No matter which one you use, spray a fine mist and smear both sides of the leaves. Spray liquid algae weekly, if there are no signs of deficiency, on vegetable and fruit plants, trees, shrubs and vines.

Vegetables to plant in December

Vegetables that can be planted in December include arugula, beets, broccoli, Brussels sprouts, cabbage, carrots, cauliflower, celery, Chinese cabbage, cabbage, endive / escarole , Irish potatoes, kale, kohlrabi, lettuce, mustard, onions (greens and shallots), English or snow peas, radishes, spinach, Swiss chard and turnips.

Vegetables to sow for transplanting later

Vegetable seeds that can be sown in December to be transplanted in January include arugula, beets, broccoli, Brussels sprouts, cabbage, cantaloupe, cauliflower, Chinese cabbage, cabbage, cucumber , eggplant, endive / escarole, kale, kohlrabi, lettuce, mustard, English or snow peas, peppers, spinach, squash, sweet corn, Swiss chard, tomatoes , turnips and watermelon.

Inoculate peas for stronger plants

When you plant peas in the garden, be sure to inoculate them with the beneficial bacteria Rhizobium spp. (ie Guard-N, Nature’s Aid, Bean & Pea Booster, etc.) Bacteria form a symbiotic relationship with plants and living nodules in the roots. They fix atmospheric nitrogen for the plant, so inoculated legumes do not require nitrogen fertilizer.

Fresh products available now at farmers’ markets

Are you interested in finding fresh produce at a farmers market? Here’s what might be available this month: cucumbers, grapefruit, lettuce, kale, oranges, peppers, snap beans, squash, sweet corn, tangerines and tomatoes.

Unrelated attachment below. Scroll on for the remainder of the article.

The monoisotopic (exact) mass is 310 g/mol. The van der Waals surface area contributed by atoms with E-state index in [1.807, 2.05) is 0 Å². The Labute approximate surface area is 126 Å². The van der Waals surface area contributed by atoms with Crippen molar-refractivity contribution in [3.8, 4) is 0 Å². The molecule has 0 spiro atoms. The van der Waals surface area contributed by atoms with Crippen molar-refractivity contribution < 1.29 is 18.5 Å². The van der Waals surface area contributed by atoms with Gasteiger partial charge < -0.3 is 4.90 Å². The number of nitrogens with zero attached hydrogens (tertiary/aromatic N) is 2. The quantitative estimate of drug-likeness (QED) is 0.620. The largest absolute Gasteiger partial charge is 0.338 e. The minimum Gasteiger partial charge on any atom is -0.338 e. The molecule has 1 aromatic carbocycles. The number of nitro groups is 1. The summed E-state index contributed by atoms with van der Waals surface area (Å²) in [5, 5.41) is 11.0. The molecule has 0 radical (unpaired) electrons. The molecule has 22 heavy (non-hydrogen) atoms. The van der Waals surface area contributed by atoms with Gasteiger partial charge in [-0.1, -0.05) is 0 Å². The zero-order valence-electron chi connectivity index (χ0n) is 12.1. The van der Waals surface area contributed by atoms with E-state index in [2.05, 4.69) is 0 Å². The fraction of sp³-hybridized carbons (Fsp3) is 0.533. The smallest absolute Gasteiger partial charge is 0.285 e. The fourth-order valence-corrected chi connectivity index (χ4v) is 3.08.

Check out the Brevard County Farmers Market every Thursday from 3 p.m. to 6 p.m. at the Wickham Park Lodge (and check their Facebook page for the most recent information). The Titusville Welcome Center Farmers Market, 410 S. Hopkins Ave., is held from 3 p.m. to 6 p.m. on the second and fourth Friday of each month.

Florida Adapted Landscaping Course Scheduled For March

Start planning now for the next series of Florida Adapted Landscaping Classes, which begins March 29.

The series runs from 9 a.m. to noon for eight Tuesdays (skipping April 5) and costs $ 75.

In this course, you will learn how to grow healthy plants and nutritious foods, while protecting water quality.

Topics to cover include All About Botany and our Dirt Needs, Florida-Friendly Principles and Wildlife Attraction, Practical Gardening and an Introduction to Landscaping, All About Palms and the Lawn Care, All About Native Trees and Plants, Edible Gardening and Growing Plants in Containers, Integrated Pest Management and Plant Diseases, Pesticide Safety and Synthesis.

You can register on There are tickets for learning in person or through Zoom.

Sally Scalera is an Urban Horticultural Officer and Master Gardener Coordinator for the Institute of Food and Agricultural Sciences at the University of Florida. E-mail [email protected].